I've repeated this to everyone years ago when I was alone on Jabber and everyone was on MSNMessenger. The truth is people could send files each others and I couldn't (Gajim not compatible with Psi/Gaim/whatever).
I've never said it's an argument, my message was mostly to correct your wrong statements about XEP-0166 and video in XMPP clients.
I've just added at the end that standard are a necessary thing, the same way as you say the opposite. This is obviously my opinion.
I can for sure argue about standards extensively, but frankly I have not the time for that.
I wish Fediverse community goes this way though.
Well IMHO the big difference with something like Matrix is that they have several full time paid people.
In XMPP world, specifically with clients (more servers have a company backing them up), it's really rare.
Daniel can work full time on Conversations, and that's a reason why it's more polished than many other clients.
There have been some bad strategical decisions over time also, but overall the protocol is working fine.
- mobile has been neglected for too long, protocol and client wise (it's now fixed except for iOS which should be fixed this year, but it's late).
- took time to integrate changes in UI/UX expectation
- some libraries for easy integration, notably on web, should have been pushed more. People think that it's difficult to use XMPP, while it's not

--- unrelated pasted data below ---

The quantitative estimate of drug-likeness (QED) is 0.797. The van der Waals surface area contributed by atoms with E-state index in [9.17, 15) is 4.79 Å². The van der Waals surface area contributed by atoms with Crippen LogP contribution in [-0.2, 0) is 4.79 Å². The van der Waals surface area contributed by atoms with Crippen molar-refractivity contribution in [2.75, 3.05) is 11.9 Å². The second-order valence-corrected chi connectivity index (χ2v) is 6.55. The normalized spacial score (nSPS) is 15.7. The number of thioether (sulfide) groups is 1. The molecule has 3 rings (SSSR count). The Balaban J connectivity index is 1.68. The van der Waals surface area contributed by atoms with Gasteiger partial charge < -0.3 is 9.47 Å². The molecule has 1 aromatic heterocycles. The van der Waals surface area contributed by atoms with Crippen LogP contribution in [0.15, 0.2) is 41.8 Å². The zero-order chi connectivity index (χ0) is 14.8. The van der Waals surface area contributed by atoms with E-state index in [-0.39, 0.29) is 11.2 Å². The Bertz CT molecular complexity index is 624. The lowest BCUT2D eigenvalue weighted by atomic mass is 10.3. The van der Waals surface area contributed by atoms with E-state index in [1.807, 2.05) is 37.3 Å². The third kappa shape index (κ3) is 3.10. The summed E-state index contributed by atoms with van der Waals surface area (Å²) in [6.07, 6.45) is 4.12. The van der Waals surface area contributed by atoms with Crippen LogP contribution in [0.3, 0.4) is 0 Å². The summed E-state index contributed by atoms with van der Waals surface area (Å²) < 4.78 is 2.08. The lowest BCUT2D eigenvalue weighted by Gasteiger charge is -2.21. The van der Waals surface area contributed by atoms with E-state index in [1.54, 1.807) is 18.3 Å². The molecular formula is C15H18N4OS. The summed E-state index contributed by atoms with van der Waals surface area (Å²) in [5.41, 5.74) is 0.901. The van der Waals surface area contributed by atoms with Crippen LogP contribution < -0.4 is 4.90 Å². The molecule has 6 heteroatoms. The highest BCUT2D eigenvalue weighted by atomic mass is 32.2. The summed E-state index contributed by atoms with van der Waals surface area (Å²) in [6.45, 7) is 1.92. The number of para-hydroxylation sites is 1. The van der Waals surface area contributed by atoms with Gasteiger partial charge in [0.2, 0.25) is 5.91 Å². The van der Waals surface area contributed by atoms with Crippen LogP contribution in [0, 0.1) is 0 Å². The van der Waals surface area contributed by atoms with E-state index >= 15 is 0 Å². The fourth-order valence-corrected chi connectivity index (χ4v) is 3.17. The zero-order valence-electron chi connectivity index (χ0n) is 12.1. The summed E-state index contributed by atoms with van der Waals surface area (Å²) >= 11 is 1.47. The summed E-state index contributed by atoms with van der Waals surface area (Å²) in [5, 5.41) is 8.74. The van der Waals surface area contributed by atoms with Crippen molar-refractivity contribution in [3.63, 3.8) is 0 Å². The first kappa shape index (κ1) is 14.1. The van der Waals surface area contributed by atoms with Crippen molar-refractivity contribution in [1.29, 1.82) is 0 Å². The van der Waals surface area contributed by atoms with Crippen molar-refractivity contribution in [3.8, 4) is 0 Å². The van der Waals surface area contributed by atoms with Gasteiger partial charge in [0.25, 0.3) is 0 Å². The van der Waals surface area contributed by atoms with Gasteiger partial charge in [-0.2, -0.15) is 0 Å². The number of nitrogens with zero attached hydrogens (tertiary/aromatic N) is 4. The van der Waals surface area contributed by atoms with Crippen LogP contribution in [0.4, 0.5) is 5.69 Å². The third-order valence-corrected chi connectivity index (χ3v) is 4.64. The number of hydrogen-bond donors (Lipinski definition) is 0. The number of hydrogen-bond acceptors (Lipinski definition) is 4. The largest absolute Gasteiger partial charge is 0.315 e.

- Pubsub has been and is still neglected IMO (the potential is not used)
so far we haven't strayed too far from the original spec, but there are extensions here and there, and those extensions as well as the activitypub spec being too vague or generic is a cause for incompatibilities
resolving those incompatibilities does require communication between projects, and protocol extension proposals are a natural place to do this
Matrix is making progress by having the same folk developing the standard as are developing the primary implementations (Synapse server and Element client). That automatically makes life a whole lot easier for them.
But if you look beyond Synapse and Element, you'll see plenty of diversity with different Matrix clients not implementing the full specification. That's just an inescapable fact of life in an open ecosystem.
That's exactly my point. I think Matrix gained a lot of traction by iterating fast, sacrificing the diversity. They gained users this way and freed people from walled garden.
Now the Matrix ecosystem is large and history repeat itself. Too many incompatible clients. Cargo-cult "let's write some RFCs, people love RFCs"... and I fear we are heading to the same destiny. Stagnation in an eternal WIP ecosystem of will-be-working softwares.
Ok, then I think we are in semi-agreement :)
However the horse has already bolted for the Fediverse. It is already comprised of many implementations, and right now they struggle to interoperate in some areas. That will only get worse.
Standards are a way to guide everyone. Not to magically solve all the problems, but essential unless we want to give up on diversity and have a "Mastodon network" instead (which would be far easier for sure!).
I'm OK with giving up on some diversity (it's not a goal in itself after all).
I think it's a matter of code > paper. Maybe XMPP failed because the process was spec first, code later. #BitTorrent had a success maybe because it was the other way around.
Documenting a working piece of software is superior to "what's in our mind" spec. So maybe the FEP process should start by acknowledging Mastodon/Pleroma/whatever as a weak reference.
Server run by the main developers of the project It is not focused on any particular niche interest - everyone is welcome as long as you follow our code of conduct!